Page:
This post by Abigail Goben popped up in several places and is one of those that gives a name to someone most people will recognise. It’s an important differentiation on what is often called ‘care work’ as it highlights how something important is taken when repetitive, administrative work is outsourced to other humans.
Executive Function Theft (EFT) is the deliberate abdication of decision-making, tasks, and responsibilities that are perceived as administrative or repetitive, of lesser importance, or aren’t pleasant or shiny, to another person, with the result that the receiving person’s executive function becomes so exhausted that they are unable to participate in, contribute to, or enjoy higher level efforts.
In the workplace, an example of EFT often plays out in the inequality of service labor, and I will specifically use academic service work here as it is my current workplace. Think of the people who end up with more than their share of administrative maintenance tasks — such as organizing get well cards, scheduling workshops, or taking notes. Consider the colleague who has a list of committee appointments a yard long and has just gotten a request to be on Another! Important! (is it?) Committee. These individuals may not be doing these tasks strictly because it is their job responsibility, but because they see a need to be filled or have been asked or tasked with taking on more service that they feel they cannot turn down. And notice how those tasks so often fall to the same group of people — especially when we get to any form of implementation or ongoing commitment rather than the “fun” ideation phase. One way to calculate these service loads would be to count the number of committees and task forces held by and expected of various individuals — who gets a pass and who gets penalized if they don’t say yes.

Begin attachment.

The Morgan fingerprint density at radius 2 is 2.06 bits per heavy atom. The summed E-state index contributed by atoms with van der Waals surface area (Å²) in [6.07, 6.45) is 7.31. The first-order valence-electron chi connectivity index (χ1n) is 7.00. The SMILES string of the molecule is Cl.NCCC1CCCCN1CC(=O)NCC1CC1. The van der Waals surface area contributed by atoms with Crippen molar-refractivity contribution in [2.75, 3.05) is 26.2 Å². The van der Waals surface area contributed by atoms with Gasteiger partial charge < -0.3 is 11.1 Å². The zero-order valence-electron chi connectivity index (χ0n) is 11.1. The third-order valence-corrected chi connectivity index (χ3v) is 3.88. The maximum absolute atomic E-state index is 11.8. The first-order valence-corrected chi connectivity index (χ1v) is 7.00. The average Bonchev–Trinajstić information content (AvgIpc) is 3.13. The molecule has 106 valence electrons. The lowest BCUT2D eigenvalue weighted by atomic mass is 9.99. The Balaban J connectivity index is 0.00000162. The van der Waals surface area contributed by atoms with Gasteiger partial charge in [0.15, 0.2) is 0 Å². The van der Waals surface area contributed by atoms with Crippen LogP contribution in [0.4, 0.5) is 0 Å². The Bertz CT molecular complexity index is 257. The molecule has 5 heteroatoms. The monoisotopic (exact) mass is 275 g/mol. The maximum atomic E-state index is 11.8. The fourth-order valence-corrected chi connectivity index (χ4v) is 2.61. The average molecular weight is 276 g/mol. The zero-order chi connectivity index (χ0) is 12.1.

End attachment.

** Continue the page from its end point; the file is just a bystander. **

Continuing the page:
Quite often there’s a gendered component as to who is tasked with these additional service responsibilities — the office housekeeping as well as the care tasks of the workplace.
I will admit to never having been able to read Cal Newport’s Deep Work all the way through — I got too irritated — but I would point to his dismissive naming of the idea of “shallow work”, which he defines as logistical and often repetitive tasks, such as writing short emails. Newport recommends entirely stopping or poorly performing that work; I read this as encouraging readers to commit EFT against others around them. Too often the dump off of what are critical responsibilities is not to a specifically tasked and appreciated administrator but instead onto the junior, female, minoritized, non-tenure track, or precarious employees. It’s the maintenance work of keeping the workplace going and we do not appreciate the maintainers. Similarly thinking about EFT in the workplace, I was reminded of the guy who got famous with the Four Hour Workweek book and how we were all just supposed to outsource things to nameless underpaid gig workers. Notably, when looking for a summary of that book, I found an article by Cal Newport praising it.
Image: Uday Mittal